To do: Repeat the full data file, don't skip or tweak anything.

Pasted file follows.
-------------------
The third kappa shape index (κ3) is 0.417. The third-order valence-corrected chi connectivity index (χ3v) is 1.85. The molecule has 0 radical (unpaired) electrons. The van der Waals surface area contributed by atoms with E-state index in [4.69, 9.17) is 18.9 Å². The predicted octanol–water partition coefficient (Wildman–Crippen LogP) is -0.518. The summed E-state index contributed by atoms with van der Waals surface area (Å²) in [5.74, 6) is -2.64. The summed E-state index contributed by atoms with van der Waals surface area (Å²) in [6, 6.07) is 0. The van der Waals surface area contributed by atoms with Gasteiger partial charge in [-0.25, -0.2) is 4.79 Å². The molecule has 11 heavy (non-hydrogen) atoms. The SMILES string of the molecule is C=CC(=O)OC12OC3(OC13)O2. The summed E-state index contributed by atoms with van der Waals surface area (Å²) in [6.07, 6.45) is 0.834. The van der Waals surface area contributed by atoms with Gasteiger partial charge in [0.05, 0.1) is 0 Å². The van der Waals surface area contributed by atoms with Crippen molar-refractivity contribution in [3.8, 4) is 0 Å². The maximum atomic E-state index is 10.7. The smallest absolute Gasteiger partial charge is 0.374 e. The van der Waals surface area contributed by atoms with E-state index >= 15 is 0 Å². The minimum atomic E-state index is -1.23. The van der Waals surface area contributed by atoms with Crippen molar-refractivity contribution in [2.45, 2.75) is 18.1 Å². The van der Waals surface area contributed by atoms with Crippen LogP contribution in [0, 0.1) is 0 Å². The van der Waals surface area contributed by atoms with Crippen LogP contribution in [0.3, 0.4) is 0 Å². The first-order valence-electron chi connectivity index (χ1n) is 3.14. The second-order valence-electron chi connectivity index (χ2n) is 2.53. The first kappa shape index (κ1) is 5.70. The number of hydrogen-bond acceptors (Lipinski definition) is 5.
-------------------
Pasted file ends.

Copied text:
The third kappa shape index (κ3) is 0.417. The third-order valence-corrected chi connectivity index (χ3v) is 1.85. The molecule has 0 radical (unpaired) electrons. The van der Waals surface area contributed by atoms with E-state index in [4.69, 9.17) is 18.9 Å². The predicted octanol–water partition coefficient (Wildman–Crippen LogP) is -0.518. The summed E-state index contributed by atoms with van der Waals surface area (Å²) in [5.74, 6) is -2.64. The summed E-state index contributed by atoms with van der Waals surface area (Å²) in [6, 6.07) is 0. The van der Waals surface area contributed by atoms with Gasteiger partial charge in [-0.25, -0.2) is 4.79 Å². The molecule has 11 heavy (non-hydrogen) atoms. The SMILES string of the molecule is C=CC(=O)OC12OC3(OC13)O2. The summed E-state index contributed by atoms with van der Waals surface area (Å²) in [6.07, 6.45) is 0.834. The van der Waals surface area contributed by atoms with Gasteiger partial charge in [0.05, 0.1) is 0 Å². The van der Waals surface area contributed by atoms with Crippen molar-refractivity contribution in [3.8, 4) is 0 Å². The maximum atomic E-state index is 10.7. The smallest absolute Gasteiger partial charge is 0.374 e. The van der Waals surface area contributed by atoms with E-state index >= 15 is 0 Å². The minimum atomic E-state index is -1.23. The van der Waals surface area contributed by atoms with Crippen molar-refractivity contribution in [2.45, 2.75) is 18.1 Å². The van der Waals surface area contributed by atoms with Crippen LogP contribution in [0, 0.1) is 0 Å². The van der Waals surface area contributed by atoms with Crippen LogP contribution in [0.3, 0.4) is 0 Å². The first-order valence-electron chi connectivity index (χ1n) is 3.14. The second-order valence-electron chi connectivity index (χ2n) is 2.53. The first kappa shape index (κ1) is 5.70. The number of hydrogen-bond acceptors (Lipinski definition) is 5.